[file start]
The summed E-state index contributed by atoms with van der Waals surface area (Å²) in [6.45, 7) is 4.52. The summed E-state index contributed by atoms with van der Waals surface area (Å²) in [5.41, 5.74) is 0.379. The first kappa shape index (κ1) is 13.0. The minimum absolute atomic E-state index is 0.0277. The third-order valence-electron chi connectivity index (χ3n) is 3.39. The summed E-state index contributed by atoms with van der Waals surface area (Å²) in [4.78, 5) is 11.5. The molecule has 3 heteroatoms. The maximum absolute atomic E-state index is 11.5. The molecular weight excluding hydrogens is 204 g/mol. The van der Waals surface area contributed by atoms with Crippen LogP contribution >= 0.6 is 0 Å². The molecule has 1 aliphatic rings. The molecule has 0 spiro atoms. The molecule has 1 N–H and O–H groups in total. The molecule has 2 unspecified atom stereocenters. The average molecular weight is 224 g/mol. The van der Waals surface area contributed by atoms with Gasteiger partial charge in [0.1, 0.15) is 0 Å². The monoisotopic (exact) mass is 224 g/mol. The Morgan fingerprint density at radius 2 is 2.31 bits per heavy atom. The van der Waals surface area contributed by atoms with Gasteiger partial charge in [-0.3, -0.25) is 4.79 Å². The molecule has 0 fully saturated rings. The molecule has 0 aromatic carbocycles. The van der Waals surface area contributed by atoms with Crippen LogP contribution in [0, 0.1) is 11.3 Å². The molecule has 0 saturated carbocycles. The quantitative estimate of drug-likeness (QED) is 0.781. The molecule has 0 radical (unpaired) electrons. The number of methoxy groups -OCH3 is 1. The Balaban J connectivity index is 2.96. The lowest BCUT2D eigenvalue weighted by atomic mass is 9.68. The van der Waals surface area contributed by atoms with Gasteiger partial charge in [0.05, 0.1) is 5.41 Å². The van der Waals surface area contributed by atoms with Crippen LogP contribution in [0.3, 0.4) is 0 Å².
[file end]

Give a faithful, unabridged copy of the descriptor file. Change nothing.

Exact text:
The summed E-state index contributed by atoms with van der Waals surface area (Å²) in [6.45, 7) is 4.52. The summed E-state index contributed by atoms with van der Waals surface area (Å²) in [5.41, 5.74) is 0.379. The first kappa shape index (κ1) is 13.0. The minimum absolute atomic E-state index is 0.0277. The third-order valence-electron chi connectivity index (χ3n) is 3.39. The summed E-state index contributed by atoms with van der Waals surface area (Å²) in [4.78, 5) is 11.5. The molecule has 3 heteroatoms. The maximum absolute atomic E-state index is 11.5. The molecular weight excluding hydrogens is 204 g/mol. The van der Waals surface area contributed by atoms with Crippen LogP contribution >= 0.6 is 0 Å². The molecule has 1 aliphatic rings. The molecule has 0 spiro atoms. The molecule has 1 N–H and O–H groups in total. The molecule has 2 unspecified atom stereocenters. The average molecular weight is 224 g/mol. The van der Waals surface area contributed by atoms with Gasteiger partial charge in [0.1, 0.15) is 0 Å². The monoisotopic (exact) mass is 224 g/mol. The Morgan fingerprint density at radius 2 is 2.31 bits per heavy atom. The van der Waals surface area contributed by atoms with Gasteiger partial charge in [-0.3, -0.25) is 4.79 Å². The molecule has 0 fully saturated rings. The molecule has 0 aromatic carbocycles. The van der Waals surface area contributed by atoms with Crippen LogP contribution in [0, 0.1) is 11.3 Å². The molecule has 0 saturated carbocycles. The quantitative estimate of drug-likeness (QED) is 0.781. The molecule has 0 radical (unpaired) electrons. The number of methoxy groups -OCH3 is 1. The Balaban J connectivity index is 2.96. The lowest BCUT2D eigenvalue weighted by atomic mass is 9.68. The van der Waals surface area contributed by atoms with Gasteiger partial charge in [0.05, 0.1) is 5.41 Å². The van der Waals surface area contributed by atoms with Crippen LogP contribution in [0.3, 0.4) is 0 Å².